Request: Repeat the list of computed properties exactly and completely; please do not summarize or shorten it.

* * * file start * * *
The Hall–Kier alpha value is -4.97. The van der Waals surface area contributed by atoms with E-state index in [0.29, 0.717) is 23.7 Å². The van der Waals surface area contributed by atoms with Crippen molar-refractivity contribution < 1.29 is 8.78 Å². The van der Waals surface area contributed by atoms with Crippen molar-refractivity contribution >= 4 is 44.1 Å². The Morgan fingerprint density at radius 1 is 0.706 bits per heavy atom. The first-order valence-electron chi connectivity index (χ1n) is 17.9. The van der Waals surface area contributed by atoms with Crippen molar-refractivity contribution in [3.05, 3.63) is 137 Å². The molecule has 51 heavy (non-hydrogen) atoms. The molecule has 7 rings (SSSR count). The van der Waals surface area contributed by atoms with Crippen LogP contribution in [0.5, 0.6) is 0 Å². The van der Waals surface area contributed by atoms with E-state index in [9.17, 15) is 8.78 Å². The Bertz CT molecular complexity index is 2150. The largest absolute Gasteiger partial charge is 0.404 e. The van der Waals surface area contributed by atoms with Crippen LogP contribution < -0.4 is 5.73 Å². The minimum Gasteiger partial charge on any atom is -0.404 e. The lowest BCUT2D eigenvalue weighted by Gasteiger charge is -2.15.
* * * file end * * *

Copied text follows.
The Hall–Kier alpha value is -4.97. The van der Waals surface area contributed by atoms with E-state index in [0.29, 0.717) is 23.7 Å². The van der Waals surface area contributed by atoms with Crippen molar-refractivity contribution < 1.29 is 8.78 Å². The van der Waals surface area contributed by atoms with Crippen molar-refractivity contribution >= 4 is 44.1 Å². The Morgan fingerprint density at radius 1 is 0.706 bits per heavy atom. The first-order valence-electron chi connectivity index (χ1n) is 17.9. The van der Waals surface area contributed by atoms with Crippen molar-refractivity contribution in [3.05, 3.63) is 137 Å². The molecule has 51 heavy (non-hydrogen) atoms. The molecule has 7 rings (SSSR count). The van der Waals surface area contributed by atoms with Crippen LogP contribution in [0.5, 0.6) is 0 Å². The van der Waals surface area contributed by atoms with E-state index in [9.17, 15) is 8.78 Å². The Bertz CT molecular complexity index is 2150. The largest absolute Gasteiger partial charge is 0.404 e. The van der Waals surface area contributed by atoms with Crippen LogP contribution < -0.4 is 5.73 Å². The minimum Gasteiger partial charge on any atom is -0.404 e. The lowest BCUT2D eigenvalue weighted by Gasteiger charge is -2.15.